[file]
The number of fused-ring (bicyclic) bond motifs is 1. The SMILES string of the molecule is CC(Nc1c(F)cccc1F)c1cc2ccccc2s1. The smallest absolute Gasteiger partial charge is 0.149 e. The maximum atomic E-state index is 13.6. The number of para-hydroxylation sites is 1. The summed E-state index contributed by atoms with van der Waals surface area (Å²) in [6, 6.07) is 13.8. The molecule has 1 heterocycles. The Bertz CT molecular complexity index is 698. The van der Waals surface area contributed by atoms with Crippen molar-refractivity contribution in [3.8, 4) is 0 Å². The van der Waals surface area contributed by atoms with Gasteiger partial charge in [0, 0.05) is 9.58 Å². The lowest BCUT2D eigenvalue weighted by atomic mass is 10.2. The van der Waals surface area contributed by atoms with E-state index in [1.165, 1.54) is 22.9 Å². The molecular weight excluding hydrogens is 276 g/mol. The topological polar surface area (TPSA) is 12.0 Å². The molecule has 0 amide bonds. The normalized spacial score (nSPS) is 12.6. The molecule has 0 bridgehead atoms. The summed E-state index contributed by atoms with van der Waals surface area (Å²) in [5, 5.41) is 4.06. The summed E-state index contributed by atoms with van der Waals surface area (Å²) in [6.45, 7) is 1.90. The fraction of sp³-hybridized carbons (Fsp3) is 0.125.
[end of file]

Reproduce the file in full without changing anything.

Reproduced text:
The number of fused-ring (bicyclic) bond motifs is 1. The SMILES string of the molecule is CC(Nc1c(F)cccc1F)c1cc2ccccc2s1. The smallest absolute Gasteiger partial charge is 0.149 e. The maximum atomic E-state index is 13.6. The number of para-hydroxylation sites is 1. The summed E-state index contributed by atoms with van der Waals surface area (Å²) in [6, 6.07) is 13.8. The molecule has 1 heterocycles. The Bertz CT molecular complexity index is 698. The van der Waals surface area contributed by atoms with Crippen molar-refractivity contribution in [3.8, 4) is 0 Å². The van der Waals surface area contributed by atoms with Gasteiger partial charge in [0, 0.05) is 9.58 Å². The lowest BCUT2D eigenvalue weighted by atomic mass is 10.2. The van der Waals surface area contributed by atoms with E-state index in [1.165, 1.54) is 22.9 Å². The molecular weight excluding hydrogens is 276 g/mol. The topological polar surface area (TPSA) is 12.0 Å². The molecule has 0 amide bonds. The normalized spacial score (nSPS) is 12.6. The molecule has 0 bridgehead atoms. The summed E-state index contributed by atoms with van der Waals surface area (Å²) in [5, 5.41) is 4.06. The summed E-state index contributed by atoms with van der Waals surface area (Å²) in [6.45, 7) is 1.90. The fraction of sp³-hybridized carbons (Fsp3) is 0.125.